Synopses & Reviews
"The brilliance of these poems is how they renovate not only poetry but language, without pretense, without the declaration of war, without summoning the ghost of Shakespeare in any but the most charming ways. I could live in the mind of these poems and never want to leave." --D.A. Powell
With these refreshingly human, formal, playful, and heart-wrenching poems, Teicher not only proves that form may be adapted to fit a contemporary idiom, but that hes built his own Life Studies within the confessional tradition, one which pushes against his predecessors self-aware and often selfish use of confession, successfully re-enervating the sense of a real life behind the voice.” --The Rumpus
One of Coldfront's Top Ten Poetry Books of 2012, To Keep Love Blurry, "open[s] a world of poems that ask obsessive questions of choice and consequence. These are poems of an interior that reimagines the past, pays tribute to predecessors, and above all, values frankness above artifice
The poems are severe in their honesty, which makes them riveting.” --Coldfront
To Keep Love Blurry is about the charged and troubled spaces between intimately connected people: husbands and wives, parents and children, writers and readers. These poems include sonnets, villanelles, and long poems, as well as two poetic prose pieces, tracing how a son becomes a husband and then a father. Robert Lowell is a constant figure throughout the book, which borrows its four-part structure from that poet's seminal Life Studies.
Craig Morgan Teicher won the Colorado Prize for Poetry. He is poetry reviews editor for Publishers Weekly magazine and served as vice president on the board of the National Book Critics Circle.
"This is the third book for Teicher, who is poetry editor and director of digital operations at PW. In this volume at the perilously young age of 32 Teicher (Cradle Book) stages a showdown with his demons, even mentor-demons and lover-demons. The book risks most everything poetry can risk: family, reputation, legacy, privacy. The spirits of dead parents mix with a spouse and children and colleagues, and then, there's Robert Lowell, who presides over this entire volume in a ghostly fashion that should get Harold Bloom's attention. Lowell's Life Studies, in fact, provides the title to the first of two 'books' in this volume, and Lowell is directly the subject of the third and fourth poems. Lowell's circle Berryman, Bishop, Niedecker, et al. is the subject of the poem 'Middle Generation.' Teicher grapples with that mid-century's confessional and yet highly formal work by fighting same with same. 'All words stand for pain,' he writes, in one of the many brilliant sonnets. You feel Teicher's pain in a word, 'Cal,' the name of his young son whose 'need for care' is referenced and who, one might assume, is named after Lowell, who was known by that name to friends. Such is the way of words and what they issue. Marriage and fatherhood wreak agony from Teicher, as does the pain of having lost his own mother early, the young poet-to-be cast into the world groping for language 'Her death was like waking up to fried/ food cooking on another family's stove/ in another life where no one cried.' In the 'blurry' regions of the title, he conflates his helpless mother in late-stage illness with a helpless infant and sees in his own relation to women the helpless boy wanting to be mothered 'the world is overripe with surrogate moms,/ it turns out, and I'm a willing son.' Ultimately, Teicher looks to Lowell, a poetic father, to give him the backbone to 'make himself look good' even if 'his art was saying I've been bad.' Although the persona in these poems toys with annihilation and (twice) with 'dull blades,' it survives, and does so through aesthetic will: tight sonnets, a perfect villanelle, a moving prose memoir. 'True self-haters,' writes the poet in 'Confession,' 'perform to empty houses, late.' That won't be Teicher's fate. (Sept.)" Publishers Weekly (Starred Review) Copyright PWxyz, LLC. All rights reserved.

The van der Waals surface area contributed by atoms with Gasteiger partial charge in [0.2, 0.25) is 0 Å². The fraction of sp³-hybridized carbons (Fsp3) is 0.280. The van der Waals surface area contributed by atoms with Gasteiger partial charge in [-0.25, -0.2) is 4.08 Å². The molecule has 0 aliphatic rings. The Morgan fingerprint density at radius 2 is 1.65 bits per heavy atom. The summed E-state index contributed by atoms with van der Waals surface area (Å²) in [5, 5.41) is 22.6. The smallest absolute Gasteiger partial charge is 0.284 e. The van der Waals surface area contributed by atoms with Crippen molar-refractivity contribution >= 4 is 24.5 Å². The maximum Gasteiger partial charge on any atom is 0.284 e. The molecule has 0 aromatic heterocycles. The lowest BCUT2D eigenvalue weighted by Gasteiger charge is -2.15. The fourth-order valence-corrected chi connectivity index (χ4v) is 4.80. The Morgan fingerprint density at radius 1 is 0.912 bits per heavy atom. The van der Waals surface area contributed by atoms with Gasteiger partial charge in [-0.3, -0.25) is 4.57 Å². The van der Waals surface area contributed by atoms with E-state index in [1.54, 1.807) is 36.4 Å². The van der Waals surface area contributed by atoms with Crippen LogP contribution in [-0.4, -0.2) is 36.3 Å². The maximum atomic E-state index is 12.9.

Inspired by Lowell's Life Studies, Teicher explores troubled spaces between loved ones as a son becomes a husband and father.
About the Author
Craig Morgan Teicher is the author of Brenda Is in the Room and Other Poems, selected by Paul Hoover for the 2007 Colorado Prize for Poetry, and Cradle Book, named a Notable Book of 2010 by the Story Prize committee. His poems have appeared in the Best American Poetry, The New Yorker, The Nation, The Paris Review and many other publications.
He is Director of Digital Operations and Poetry Reviews Editor for Publishers Weekly magazine and served as a Vice President on the board of the National Book Critics Circle from 2009-2012. His book reviews, features and prose pieces appear widely in many venues, including NPR, Bookforum, Slate, and the Cleveland Plain Dealer. He was founding editor of the MediaBistro blog eBookNewser and is written extensively about digital publishing. He also teaches graduate and undergraduate creative writing courses and NYU and the New School and received his MFA from Columbia University.